The only “official” American reaction to Danner’s disclosure came from an anonymous “U.S. official familiar with the ICRC report” who “noted that the claims of abuse were made by the alleged terrorists themselves.” That is true, of course, but the report points out that many prisoners described identical experiences, even though all of them have been kept in solitary confinement, and none of them has had a chance to check their stories with each other. That is one reason to believe their accounts are credible.

Danner’s piece got plenty of coverage from The Washington Post, the Christian Science Monitor, the Cuban, IslamOnline, and the Australian and Xinhua (Chinese) press agencies–but no mention on  any of the evening network news broadcasts, or in the news pages of The New York Times.

Deputy Washington bureau chief Douglas Jehl explained the news judgement of the Times to FCP this way:

We did look closely at the Mark Danner material, both what first appeared in the Times op-ed on Sunday and what appeared in the New York Review of Books. Our judgment was that it didn’t merit an additional news story, and that the op-ed sufficed for our readers.  Based on the disclosure in Jane Mayer’s book, we had already reported in the times last July that ICRS investigators had[said that] the treatment of high-value detainees amounted to torture, based on interviews with those detainees. That New York Times article,  published on July 11, 2008, also included specific details of their treatment as described in Ms. Mayer’s book.

What Mr. Danner wrote included some new details but not enough to merit an additional news story, in our careful consideration.

Jehl’s position is understandable. But by not writing any story, at the very least, the Times missed the fact that Danner’s scoop had substantially increased the pressure on Congress to pursue the kind of truth commission that Vermont Senator Patrick Leahy has been championing.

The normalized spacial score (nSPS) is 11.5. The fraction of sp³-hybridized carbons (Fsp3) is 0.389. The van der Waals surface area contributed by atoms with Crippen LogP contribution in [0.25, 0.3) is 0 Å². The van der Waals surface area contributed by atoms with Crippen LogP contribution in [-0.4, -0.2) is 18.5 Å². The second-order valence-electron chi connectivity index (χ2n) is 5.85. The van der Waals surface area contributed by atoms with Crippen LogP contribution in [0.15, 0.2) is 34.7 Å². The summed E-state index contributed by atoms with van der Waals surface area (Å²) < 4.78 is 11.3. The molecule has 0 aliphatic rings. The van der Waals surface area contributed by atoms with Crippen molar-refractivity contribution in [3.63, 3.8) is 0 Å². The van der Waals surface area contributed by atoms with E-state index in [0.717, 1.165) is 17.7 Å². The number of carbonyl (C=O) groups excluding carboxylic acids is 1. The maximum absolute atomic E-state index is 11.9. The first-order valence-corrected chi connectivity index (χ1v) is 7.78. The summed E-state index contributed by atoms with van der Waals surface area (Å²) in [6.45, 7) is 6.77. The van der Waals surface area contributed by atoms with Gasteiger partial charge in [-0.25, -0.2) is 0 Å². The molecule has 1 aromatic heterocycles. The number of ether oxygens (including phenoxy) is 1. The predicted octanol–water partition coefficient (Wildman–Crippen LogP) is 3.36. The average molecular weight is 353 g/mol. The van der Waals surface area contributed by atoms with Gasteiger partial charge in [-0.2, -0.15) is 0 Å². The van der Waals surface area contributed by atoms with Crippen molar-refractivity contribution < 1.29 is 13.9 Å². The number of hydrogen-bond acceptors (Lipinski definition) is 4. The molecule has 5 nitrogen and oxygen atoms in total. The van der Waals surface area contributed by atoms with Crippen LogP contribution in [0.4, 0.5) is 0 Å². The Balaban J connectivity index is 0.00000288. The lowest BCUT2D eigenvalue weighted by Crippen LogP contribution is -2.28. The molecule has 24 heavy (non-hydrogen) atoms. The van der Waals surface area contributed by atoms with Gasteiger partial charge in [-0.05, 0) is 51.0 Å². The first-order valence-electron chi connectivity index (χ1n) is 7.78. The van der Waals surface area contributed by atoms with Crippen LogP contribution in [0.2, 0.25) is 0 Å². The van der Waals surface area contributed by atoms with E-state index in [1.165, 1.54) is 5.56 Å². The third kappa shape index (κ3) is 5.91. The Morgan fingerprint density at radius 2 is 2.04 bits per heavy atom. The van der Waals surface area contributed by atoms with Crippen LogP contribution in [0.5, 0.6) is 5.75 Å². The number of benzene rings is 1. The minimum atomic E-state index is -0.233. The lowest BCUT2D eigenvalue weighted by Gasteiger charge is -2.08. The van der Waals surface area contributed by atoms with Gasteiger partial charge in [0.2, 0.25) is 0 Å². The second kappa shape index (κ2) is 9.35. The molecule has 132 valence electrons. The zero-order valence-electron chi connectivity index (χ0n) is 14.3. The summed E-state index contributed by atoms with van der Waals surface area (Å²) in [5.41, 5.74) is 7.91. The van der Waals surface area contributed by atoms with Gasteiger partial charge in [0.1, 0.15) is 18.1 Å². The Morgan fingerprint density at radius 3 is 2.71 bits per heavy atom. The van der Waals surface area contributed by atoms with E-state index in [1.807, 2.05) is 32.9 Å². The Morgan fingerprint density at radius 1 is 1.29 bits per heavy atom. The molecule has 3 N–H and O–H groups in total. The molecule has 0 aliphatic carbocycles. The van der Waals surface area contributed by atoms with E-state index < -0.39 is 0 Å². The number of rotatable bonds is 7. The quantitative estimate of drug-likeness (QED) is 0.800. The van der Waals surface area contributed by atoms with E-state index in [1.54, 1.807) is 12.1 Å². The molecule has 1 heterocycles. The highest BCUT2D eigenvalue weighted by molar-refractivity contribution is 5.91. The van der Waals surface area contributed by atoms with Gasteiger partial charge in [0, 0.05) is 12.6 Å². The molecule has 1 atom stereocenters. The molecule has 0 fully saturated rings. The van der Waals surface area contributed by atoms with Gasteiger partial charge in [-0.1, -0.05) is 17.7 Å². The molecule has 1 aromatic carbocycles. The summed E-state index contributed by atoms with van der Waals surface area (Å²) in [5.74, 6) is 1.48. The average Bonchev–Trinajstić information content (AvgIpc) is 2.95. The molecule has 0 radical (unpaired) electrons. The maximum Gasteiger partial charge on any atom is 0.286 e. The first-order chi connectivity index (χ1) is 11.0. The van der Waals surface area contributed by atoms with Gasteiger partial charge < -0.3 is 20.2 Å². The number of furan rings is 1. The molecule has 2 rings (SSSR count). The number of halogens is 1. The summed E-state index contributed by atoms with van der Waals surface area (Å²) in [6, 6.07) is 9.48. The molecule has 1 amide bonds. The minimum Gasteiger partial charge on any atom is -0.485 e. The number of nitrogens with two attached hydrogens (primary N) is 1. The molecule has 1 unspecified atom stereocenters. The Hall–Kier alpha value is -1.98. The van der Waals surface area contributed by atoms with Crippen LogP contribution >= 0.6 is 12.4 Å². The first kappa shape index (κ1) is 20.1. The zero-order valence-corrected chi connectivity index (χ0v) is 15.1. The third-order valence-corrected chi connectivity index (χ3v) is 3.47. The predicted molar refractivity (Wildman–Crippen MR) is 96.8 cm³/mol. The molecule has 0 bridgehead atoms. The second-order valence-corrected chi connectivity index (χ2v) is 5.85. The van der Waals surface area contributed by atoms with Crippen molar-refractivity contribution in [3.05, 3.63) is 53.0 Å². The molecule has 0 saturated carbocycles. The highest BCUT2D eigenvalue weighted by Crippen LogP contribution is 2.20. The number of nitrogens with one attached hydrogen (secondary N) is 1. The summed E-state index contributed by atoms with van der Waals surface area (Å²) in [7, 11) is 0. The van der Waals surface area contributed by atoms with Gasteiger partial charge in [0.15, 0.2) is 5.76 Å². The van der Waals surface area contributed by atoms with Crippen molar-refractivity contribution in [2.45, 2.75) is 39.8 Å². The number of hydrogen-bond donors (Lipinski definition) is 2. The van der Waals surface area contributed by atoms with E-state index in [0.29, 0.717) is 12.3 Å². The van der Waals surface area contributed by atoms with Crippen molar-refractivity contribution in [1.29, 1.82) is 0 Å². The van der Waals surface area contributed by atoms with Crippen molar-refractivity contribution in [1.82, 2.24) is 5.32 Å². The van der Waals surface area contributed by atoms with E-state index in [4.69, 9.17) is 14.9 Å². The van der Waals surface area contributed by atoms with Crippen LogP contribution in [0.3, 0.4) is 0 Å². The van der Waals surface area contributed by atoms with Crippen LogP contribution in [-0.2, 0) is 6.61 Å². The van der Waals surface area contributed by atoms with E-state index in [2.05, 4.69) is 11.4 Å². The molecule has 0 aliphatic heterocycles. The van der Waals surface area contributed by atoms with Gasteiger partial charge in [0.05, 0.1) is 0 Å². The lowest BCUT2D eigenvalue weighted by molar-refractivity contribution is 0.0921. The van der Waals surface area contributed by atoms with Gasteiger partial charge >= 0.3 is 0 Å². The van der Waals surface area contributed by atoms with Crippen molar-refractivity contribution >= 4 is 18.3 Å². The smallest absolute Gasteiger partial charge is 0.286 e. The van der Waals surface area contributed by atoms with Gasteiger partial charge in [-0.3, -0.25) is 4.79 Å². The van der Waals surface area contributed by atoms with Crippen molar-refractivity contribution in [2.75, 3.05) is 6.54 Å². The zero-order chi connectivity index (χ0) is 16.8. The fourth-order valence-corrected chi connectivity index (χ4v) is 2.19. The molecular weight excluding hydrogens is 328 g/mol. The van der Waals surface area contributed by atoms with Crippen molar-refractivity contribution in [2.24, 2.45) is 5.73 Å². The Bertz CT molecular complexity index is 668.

The same day Danner’s excerpted piece appeared in The New York Times, former vice president Cheney was giving yet another despicable performance on CNN. In an interview with John King, Cheney asserted that the Obama administration was making the country more vulnerable to attack, by announcing its intention to close Guantánamo, and by banning the lovely interrogation techniques described above.

In a short news story about Cheney’s appearance, the Times once again credulously repeated the former vice president’s claim that “those programs were absolutely essential to the success we enjoyed of being able to collect the intelligence that let us defeat all further attempts to launch attacks against the United States since 9/11”–and once again failed to point out that no less an authority than F.B.I. director Robert Mueller has said that there is no evidence that torture has prevented any attacks on America.

And as Scott Horton noted in a Harper’s piece, “In the view of the Washington press corps…the controversy about the Cheney interview stemmed not from the pathetic performance that King put in, but from events of the following day.”

When White House spokesman Robert Gibbs ridiculed Cheney’s remarks, this was the echoed reaction of network news correspondents at the White House: “Can I ask you, when you referred to the former vice president, that was a really hard-hitting, kind of sarcastic response you had,” said Chip Reid of CBS. “This is a former Vice President of the United States. Is that the attitude–is that the sanctioned tone toward the former vice president off the United States from this White House now?”

But let’s give President Obama the last word on Cheney’s outrageous claim. This is what the president said about the torture/terror issue on 60 Minutes yesterday:

I fundamentally disagree with Dick Cheney. Not surprisingly. You know, I think that Vice President Cheney has been at the head of a movement whose notion is somehow that we can’t reconcile our core values, our Constitution, our belief that we don’t torture, with our national security interests. I think he’s drawing the wrong lesson from history.

The don’t facts bear him out. I think he is, that attitude, that philosophy has done incredible damage to our image and position in the world. I mean, the fact of the matter is after all these years how many convictions actually came out of Guantánamo? How many terrorists have actually been brought to justice under the philosophy that is being promoted by Vice President Cheney? It hasn’t made us safer. What it has been is a great advertisement for anti-American sentiment. Which means that there is constant effective recruitment of Arab fighters and Muslim fighters against U.S. interests all around the world.
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Charles Kaiser is the author of The Gay Metropolis and 1968 in America. He has been media editor for Newsweek, a member of the metro staff of The New York Times, and a reporter for The Wall Street Journal, where he covered the press and book publishing. To learn more, visit